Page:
With the special issue editor Professor Tanya Luhrmann (Stanford University) and assessor Professor Nick Long (LSE), plus contributors (Felicity Aulino, Joshua Brahinsky, John Dulin, Vivian Afi Dzokoto, Emily Ng, Rachel E. Smith, Kara Weisman)
This is an online event, please register for it here:
Friday 29 May 2020 at 4:00 pm
Other time zones: 5pm CEST (Central European Summer Time) / 11am EDT (East Coast US) / 8am PDT (Pacific Daylight Time)
Does the way we think about our minds matter? Our judgments about what counts as thought are so intimate that we may not even realize that we make them. But we do—and the way we make them has real consequences for our sense of the real.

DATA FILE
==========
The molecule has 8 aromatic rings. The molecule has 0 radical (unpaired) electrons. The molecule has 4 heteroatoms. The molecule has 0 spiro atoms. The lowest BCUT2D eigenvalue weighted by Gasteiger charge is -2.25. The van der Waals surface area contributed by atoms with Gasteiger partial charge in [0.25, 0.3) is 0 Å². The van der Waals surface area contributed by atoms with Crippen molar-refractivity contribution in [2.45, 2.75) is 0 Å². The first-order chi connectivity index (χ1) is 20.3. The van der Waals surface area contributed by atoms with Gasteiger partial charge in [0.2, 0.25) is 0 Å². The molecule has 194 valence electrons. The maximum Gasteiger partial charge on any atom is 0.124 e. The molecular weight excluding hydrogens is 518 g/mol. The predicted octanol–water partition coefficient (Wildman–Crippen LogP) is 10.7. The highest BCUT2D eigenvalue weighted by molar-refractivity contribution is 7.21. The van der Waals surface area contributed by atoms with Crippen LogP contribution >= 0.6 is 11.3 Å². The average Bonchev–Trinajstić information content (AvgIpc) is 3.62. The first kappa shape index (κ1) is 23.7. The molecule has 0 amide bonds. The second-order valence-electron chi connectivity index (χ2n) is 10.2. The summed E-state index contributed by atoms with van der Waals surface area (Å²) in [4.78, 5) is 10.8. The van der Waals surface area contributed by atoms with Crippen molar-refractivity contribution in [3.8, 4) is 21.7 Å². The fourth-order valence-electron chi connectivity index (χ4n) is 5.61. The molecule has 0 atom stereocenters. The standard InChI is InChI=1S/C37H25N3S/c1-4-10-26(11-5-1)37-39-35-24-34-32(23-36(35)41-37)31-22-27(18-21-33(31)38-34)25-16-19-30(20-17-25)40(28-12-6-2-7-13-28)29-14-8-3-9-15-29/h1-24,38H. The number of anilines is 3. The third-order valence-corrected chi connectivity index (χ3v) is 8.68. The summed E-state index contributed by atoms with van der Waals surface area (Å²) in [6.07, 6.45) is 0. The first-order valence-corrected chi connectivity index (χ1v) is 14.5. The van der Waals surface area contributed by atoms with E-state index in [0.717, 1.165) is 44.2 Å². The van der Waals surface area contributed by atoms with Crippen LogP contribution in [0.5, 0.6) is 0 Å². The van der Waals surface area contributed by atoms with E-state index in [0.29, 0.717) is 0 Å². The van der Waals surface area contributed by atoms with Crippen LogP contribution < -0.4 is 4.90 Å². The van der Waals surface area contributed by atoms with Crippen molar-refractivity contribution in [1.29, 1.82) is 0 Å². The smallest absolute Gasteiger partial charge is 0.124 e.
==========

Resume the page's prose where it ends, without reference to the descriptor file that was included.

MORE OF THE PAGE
The Mind and Spirit project found that the way people think about thinking shapes the way they experience (what they take to be) gods and spirits. We are a team of anthropologists and psychologists who worked together for two years across sites in the United States, Ghana, Thailand, China, and Vanuatu. We argue in this collection that there are cultural differences in the way social worlds represent “the mind” —we call these local theories of mind—and that these differences affect whether and how people, for instance, hear the voice of the dead or feel the presence of god. We find that the way people think about thought and interiority may alter something so basic as human sensory experience.
You can see the Special Issue online here https://rai.onlinelibrary.wiley.com/toc/14679655/2020/26/S1